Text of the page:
First and foremost, it is important to note that the exhibition was opened thanks to joint efforts of Rijeka City Museum and the Maritime and History Museum of the Croatian Littoral in Rijeka, but also thanks to the enthusiasts such as Goran Pernjek, former OSRH officer, who co-authors the exhibition with the curator Ivo Mileusnic. For those wanting to learn more about the exhibits, Goran Pernjek is always ready to share his knowledge of the development and technical details related to the torpedo which is immense, much like his enthusiasm and energy vested in this exhibition. As an expert, not only does he visit museums and old factory halls looking for all things related to the torpedo, but he also restores the torpedoes and their components, and is present every time official divers collect an item from the sea. Goran Pernjek emphasizes the importance of the existence of such a space, especially for the city of Rijeka, hometown of torpedo, as a tangible testimony of the city’s deeply rooted tradition of high engineering. Of all the people who came to see the exhibition so far, Pernjek was most delighted to see Peter Whitehead, a descendant of Robert Whitehead, the history figure who, along with Ivan Vukic Luppis, made the development of torpedo possible.
We also take this opportunity to announce a performance of Whiteheads, a rock band from Rijeka, which will take place on January 26, 2018.
Whiteheads is a rock band from Rijeka, founded in 2015 as part of the cultural movement LP Rock. The band is composed of former members of famous bands from the ’70s and’ 80s who bring several generations of Rijeka’s musicians together to represent the artistic spirit of the city and it’s well known beat.
Apart from bearing a witty reference to the color of their hair, their name honors the person who left a great mark in both history of Rijeka and world history. The band is named after Robert Whitehead, one of the inventors of torpedo and a well-known industrialist, and their performance will conveniently be held as part of the exhibition “Torpedo of Rijeka – the First in the World” at the very premises of Rijeka City Museum. The big news is that Mr. Whitehead, the direct descendant of Robert Whitehead – his great-grandson to be more exact, confirmed his attendance of the event. Mr. Peter Whitehead expressed great honor to be invited as well as his willingness to support the whole project in any way possible.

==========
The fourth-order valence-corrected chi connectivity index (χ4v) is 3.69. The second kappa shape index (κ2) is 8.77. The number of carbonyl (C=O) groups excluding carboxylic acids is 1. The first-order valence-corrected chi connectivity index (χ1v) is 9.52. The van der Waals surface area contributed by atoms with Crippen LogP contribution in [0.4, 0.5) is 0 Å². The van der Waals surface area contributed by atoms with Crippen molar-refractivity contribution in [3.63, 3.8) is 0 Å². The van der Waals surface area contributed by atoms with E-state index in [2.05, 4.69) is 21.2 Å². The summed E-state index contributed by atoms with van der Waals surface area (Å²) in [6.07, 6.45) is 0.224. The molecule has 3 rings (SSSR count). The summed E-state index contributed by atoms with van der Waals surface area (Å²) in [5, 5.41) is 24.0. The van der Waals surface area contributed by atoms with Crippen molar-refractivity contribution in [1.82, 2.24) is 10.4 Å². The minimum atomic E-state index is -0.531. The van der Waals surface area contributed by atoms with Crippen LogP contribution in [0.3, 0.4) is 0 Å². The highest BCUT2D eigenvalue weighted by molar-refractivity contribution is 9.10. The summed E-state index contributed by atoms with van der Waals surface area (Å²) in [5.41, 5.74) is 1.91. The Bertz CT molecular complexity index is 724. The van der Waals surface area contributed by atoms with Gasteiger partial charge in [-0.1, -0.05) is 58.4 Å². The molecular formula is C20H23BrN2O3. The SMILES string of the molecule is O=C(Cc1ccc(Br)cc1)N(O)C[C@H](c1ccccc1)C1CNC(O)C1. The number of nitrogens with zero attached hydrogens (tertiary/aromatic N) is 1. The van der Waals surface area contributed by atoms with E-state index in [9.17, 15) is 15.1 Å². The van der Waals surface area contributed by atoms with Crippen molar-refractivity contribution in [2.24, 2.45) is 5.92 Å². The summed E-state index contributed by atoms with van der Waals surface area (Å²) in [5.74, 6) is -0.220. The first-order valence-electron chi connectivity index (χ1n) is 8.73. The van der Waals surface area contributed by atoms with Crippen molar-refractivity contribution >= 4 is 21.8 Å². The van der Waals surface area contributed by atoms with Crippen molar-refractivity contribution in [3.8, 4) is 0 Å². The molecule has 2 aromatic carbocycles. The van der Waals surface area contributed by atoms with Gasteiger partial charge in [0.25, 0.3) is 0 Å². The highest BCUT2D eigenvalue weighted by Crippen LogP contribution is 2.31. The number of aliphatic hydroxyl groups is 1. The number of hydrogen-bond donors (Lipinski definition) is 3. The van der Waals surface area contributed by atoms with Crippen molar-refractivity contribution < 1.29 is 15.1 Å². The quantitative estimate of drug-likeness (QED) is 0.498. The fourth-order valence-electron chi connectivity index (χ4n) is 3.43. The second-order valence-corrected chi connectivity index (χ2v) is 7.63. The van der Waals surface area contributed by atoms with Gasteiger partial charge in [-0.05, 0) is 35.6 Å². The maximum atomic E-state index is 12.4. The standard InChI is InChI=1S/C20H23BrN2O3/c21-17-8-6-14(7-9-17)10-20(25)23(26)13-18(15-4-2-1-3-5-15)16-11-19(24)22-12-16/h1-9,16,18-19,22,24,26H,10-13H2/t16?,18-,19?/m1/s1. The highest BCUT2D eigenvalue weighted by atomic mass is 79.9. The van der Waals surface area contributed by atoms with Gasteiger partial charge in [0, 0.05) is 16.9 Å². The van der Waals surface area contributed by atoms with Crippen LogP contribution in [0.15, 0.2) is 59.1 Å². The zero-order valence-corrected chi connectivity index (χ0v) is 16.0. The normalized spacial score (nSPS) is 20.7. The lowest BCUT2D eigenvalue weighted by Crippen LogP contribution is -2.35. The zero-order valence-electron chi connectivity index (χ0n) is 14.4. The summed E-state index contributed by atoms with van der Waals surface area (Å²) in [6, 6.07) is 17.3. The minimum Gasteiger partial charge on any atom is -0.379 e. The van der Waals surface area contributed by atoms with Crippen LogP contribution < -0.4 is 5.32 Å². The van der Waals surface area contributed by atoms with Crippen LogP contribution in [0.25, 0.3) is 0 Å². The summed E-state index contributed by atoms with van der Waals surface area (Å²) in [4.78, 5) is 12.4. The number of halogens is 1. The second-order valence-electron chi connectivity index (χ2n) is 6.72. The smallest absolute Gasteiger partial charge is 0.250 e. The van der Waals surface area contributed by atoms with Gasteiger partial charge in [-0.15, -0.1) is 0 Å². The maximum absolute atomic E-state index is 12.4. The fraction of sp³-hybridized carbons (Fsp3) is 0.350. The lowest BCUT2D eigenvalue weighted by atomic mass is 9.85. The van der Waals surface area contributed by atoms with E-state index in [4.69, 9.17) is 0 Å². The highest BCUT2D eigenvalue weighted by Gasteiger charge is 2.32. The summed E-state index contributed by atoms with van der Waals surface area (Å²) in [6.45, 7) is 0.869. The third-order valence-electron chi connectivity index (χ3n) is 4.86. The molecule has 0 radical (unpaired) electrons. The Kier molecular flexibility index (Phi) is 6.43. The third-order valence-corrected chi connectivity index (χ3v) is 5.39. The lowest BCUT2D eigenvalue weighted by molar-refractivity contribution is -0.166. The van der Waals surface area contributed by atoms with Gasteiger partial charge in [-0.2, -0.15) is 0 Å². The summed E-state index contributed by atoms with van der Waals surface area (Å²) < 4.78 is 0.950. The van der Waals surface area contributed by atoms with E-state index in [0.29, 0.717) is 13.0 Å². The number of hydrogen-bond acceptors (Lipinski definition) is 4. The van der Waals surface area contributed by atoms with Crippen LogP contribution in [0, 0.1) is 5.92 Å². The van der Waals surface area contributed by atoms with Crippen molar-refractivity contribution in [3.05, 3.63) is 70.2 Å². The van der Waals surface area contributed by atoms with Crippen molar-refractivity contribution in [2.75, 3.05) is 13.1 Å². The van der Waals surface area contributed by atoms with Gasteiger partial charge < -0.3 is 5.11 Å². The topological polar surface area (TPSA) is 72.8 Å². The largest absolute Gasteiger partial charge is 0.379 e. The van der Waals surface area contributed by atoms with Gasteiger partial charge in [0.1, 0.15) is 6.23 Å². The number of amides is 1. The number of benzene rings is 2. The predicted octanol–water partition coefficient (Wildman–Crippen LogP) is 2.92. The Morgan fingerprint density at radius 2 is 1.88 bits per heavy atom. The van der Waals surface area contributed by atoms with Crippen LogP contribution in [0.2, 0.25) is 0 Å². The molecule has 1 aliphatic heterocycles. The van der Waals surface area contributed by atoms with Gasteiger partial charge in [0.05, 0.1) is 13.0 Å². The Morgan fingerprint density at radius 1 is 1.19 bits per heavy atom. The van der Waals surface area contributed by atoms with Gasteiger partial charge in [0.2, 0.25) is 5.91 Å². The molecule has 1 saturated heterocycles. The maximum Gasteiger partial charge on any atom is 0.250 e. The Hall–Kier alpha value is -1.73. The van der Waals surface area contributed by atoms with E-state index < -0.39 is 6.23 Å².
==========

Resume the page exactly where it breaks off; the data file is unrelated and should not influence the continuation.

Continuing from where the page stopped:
At the beginning of their work the band recorded covers of songs originally performed by famous international and local rock bands, and in 2017 they recorded their first original songs, “Sto je Bilo”, “Na Badnju Vecer” (in collaboration with the 80s rock star, Aleksandar Sladjan Milosevic) and “Istok i Zapad” (in collaboration with pianist Ana Mihailovic).
The formal part of the promotion for invited guests and media members will be held from 7 to 9 pm. After the promotion and the press conference, the band and their special guest, Aleksandra Sladjana Milosevic, will have another performance in the Museum, among the very torpedo artifacts found underwater in the Bay of Rijeka and the surrounding area.
January 26, 2018, is also when the Night of the Museum takes place in many cities all over Croatia, so the door of the Museum will stay open long after 9 pm and the visitors will get a chance to see and experience this rather unusual museum, so special to the city of Rijeka, and enjoy the exhibition to the live soundtrack of Whiteheads.